In the wake of Detroit’s decision to file for bankruptcy, Catholics in the city are using a variety of venues to provide essential services to neighbors in need.
“The reality here in Detroit is that we have been dealing with a down time in the economy for several years now,” explained John Kohn, director of public relations for the Archdiocese of Detroit.
But in the midst of ongoing struggle, he told CNA, “one important thing that the Church in Detroit can be is a voice of hope and that reminder that Christ is with us in the hard times.”
Both Detroit’s population and manufacturing industry have been in steady decline for several decades, and the city has been experiencing profound economic troubles in recent years. In March, Governor Rick Snyder declared a financial emergency in Detroit, and on July 18, city emergency manager Kevyn Orr announced that the city would be filing bankruptcy.
The bankruptcy, if approved by a judge, would be the largest municipal bankruptcy in United States history. Orr estimated Detroit’s long-term debt to be paid on loans, pensions, and health care for former employees to be $20 billion.
The sweeping economic crisis within the city has had an immense effect on people living in the Detroit area. In four decades, what was once the fourth-largest city in the nation has shrunk from a population of nearly 2 million people to barely 700,000.
Reports from “Data Driven Detroit” state that three out of every five children in the city live in poverty, and state unemployment reports charge that nearly one in five adults are unemployed – a rate that more than doubles the national average.
The financial troubles striking the city have also had an impact on the Archdiocese of Detroit, which is the sixth largest diocese in the United States.
Archbishop Allen H. Vigneron explained in 2009 to the archdiocese that “financial realities of our current circumstances are sobering.” In recent years, the archdiocese has faced small vocations classes, Catholic school closings and parish mergers as a result of the financial situation in the city.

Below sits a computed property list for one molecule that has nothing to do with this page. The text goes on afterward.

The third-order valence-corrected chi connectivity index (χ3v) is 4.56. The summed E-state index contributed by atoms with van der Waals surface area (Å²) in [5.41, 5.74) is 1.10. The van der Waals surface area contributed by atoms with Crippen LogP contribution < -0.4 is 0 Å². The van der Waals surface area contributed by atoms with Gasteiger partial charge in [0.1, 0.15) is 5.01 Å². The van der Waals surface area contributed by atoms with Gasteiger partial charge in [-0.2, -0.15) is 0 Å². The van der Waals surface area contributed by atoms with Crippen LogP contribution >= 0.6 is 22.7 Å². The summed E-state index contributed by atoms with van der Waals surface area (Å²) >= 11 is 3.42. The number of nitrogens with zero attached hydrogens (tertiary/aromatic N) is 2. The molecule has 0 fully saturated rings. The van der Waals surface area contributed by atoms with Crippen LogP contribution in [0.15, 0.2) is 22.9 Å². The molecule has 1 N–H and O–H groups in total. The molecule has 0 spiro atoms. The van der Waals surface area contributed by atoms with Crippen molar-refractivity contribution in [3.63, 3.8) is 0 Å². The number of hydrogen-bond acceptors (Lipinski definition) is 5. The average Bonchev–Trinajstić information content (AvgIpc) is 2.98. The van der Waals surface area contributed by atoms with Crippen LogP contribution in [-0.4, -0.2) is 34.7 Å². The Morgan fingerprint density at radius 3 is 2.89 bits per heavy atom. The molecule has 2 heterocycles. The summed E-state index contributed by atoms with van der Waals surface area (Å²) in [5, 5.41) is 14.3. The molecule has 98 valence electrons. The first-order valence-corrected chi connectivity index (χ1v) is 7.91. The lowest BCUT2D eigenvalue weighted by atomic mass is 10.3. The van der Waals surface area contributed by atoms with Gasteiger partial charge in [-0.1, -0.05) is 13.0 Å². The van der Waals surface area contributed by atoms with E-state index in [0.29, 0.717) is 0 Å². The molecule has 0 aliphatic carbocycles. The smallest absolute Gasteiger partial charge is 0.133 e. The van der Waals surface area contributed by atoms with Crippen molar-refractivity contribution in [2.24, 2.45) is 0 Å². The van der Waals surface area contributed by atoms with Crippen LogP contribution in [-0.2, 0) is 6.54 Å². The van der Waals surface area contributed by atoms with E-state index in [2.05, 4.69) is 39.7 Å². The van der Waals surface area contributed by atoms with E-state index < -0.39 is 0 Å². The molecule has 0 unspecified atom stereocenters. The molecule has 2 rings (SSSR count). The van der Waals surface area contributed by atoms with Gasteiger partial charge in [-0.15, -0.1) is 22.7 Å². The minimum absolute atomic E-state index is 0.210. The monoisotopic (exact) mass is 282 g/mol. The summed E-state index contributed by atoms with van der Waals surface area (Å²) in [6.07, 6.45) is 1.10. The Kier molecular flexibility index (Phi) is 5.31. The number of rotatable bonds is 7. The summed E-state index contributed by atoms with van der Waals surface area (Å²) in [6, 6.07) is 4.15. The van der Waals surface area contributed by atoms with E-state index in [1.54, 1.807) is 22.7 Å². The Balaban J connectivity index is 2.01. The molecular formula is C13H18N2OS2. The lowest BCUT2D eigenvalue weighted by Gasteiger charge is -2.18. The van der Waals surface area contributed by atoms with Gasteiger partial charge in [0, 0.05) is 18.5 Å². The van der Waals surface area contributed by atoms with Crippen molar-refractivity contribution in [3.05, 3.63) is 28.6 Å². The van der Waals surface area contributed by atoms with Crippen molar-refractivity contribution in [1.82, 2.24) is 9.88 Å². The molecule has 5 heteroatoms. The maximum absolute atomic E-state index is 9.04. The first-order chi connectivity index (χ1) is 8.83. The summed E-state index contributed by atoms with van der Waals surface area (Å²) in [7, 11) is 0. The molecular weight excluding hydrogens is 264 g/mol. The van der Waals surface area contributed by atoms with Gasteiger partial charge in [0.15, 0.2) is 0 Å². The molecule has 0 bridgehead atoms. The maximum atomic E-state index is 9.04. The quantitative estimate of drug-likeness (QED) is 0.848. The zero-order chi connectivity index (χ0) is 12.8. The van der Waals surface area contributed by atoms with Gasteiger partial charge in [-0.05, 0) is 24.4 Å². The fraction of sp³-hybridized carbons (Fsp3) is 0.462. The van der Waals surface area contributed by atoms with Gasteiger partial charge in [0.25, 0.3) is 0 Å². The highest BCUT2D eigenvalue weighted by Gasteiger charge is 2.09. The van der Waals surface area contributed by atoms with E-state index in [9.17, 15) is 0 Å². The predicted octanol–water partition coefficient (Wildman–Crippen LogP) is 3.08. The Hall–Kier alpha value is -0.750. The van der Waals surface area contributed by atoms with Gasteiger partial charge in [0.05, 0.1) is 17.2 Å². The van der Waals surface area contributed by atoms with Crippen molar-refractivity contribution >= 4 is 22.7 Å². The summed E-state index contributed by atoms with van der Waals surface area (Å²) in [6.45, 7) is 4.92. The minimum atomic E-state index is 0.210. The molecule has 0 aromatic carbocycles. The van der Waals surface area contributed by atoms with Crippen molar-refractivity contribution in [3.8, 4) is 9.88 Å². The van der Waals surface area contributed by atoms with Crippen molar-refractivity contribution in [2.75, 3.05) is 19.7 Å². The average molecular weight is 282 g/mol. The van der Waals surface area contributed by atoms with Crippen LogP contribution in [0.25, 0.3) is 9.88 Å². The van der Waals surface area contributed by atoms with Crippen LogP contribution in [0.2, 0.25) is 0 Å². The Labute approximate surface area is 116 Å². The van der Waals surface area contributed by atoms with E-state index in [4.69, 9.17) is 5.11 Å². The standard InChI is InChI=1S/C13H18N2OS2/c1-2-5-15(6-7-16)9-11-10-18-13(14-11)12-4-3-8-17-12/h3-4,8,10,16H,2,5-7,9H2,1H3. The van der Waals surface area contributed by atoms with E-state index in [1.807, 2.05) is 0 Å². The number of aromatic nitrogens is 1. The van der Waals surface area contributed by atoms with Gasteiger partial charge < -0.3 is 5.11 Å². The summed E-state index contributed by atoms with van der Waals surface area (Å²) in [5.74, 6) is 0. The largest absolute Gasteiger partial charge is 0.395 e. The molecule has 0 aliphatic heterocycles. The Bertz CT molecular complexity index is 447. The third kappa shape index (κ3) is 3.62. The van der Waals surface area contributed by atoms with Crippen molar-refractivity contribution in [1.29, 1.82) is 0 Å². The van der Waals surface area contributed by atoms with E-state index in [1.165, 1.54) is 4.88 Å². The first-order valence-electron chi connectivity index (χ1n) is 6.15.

In addition, due to the dramatic decrease in the city’s population, a smaller number of people in the parishes are trying to “provide the same kinds of social service and outreach” that they always have, Kohn said.
The good news, he continued, “is that there are very generous people” and “there are good people doing a lot of really good things” in the city. In addition, the bishops “have taken a number of steps to ensure that Church services are there for people in need.”
The archdiocese is part of the Religious Leaders Forum, an interfaith outreach group that works to promote literacy among citizens of Detroit and supports warming campaigns to help those who are without heating in the cold Michigan winters.
In addition, Catholic Charities offices in the southeastern part of the state have recently moved to consolidate forces and resources, in order to better serve those in the Detroit metropolitan area. They have opened a new office, Catholic Charities of Southeastern Michigan.
The new organization is beginning to work “with city officials, community leaders, social service groups, and all the good people of Detroit” in identifying needs and preparing “solutions guided by the social teaching of the Catholic Church,” said Jason Shanks, CEO of Catholic Charities of Southeastern Michigan.
He told CNA that decision makers should be “mindful of those in need, especially the poor and vulnerable, throughout the city.”
Individual Catholic parishes, religious orders and societies provide invaluable assistance to those in need in Detroit and surrounding areas as well.
On the east side of the city, Capuchin Soup Kitchen feeds tens of thousands of people per year and offers clothing to those in need, hosts an urban farm and provides services to those recovering from substance abuse.
In the southwest, the Cabrini Clinic, one of the oldest free medical clinics in the country, offers “education, prevention and treatment without charge.”
The St. Vincent de Paul Society assists 30,000 households each year by providing food, clothing and emergency assistance, while St. Leo’s Soup Kitchen, health clinics run by the Knights of Malta, and a variety of other parish initiatives help people find work, housing, and other services.
As Catholics work across Detroit to help their neighbors in need, the archdiocese itself is moving its chancery and offices from various sites across the diocese, to a centralized location in the heart of the city.
“This move will bring us figuratively and literally closer together,” Archbishop Vigneron said in an April 30 press release on the topic.
“In making this move, we are giving a good example,” he explained, saying that this option was more affordable than maintaining four buildings and keeps the archdiocese offices close to those most in need.
“Together, we refocus on our mission – Sharing Christ in and through the Church,” the archbishop said.
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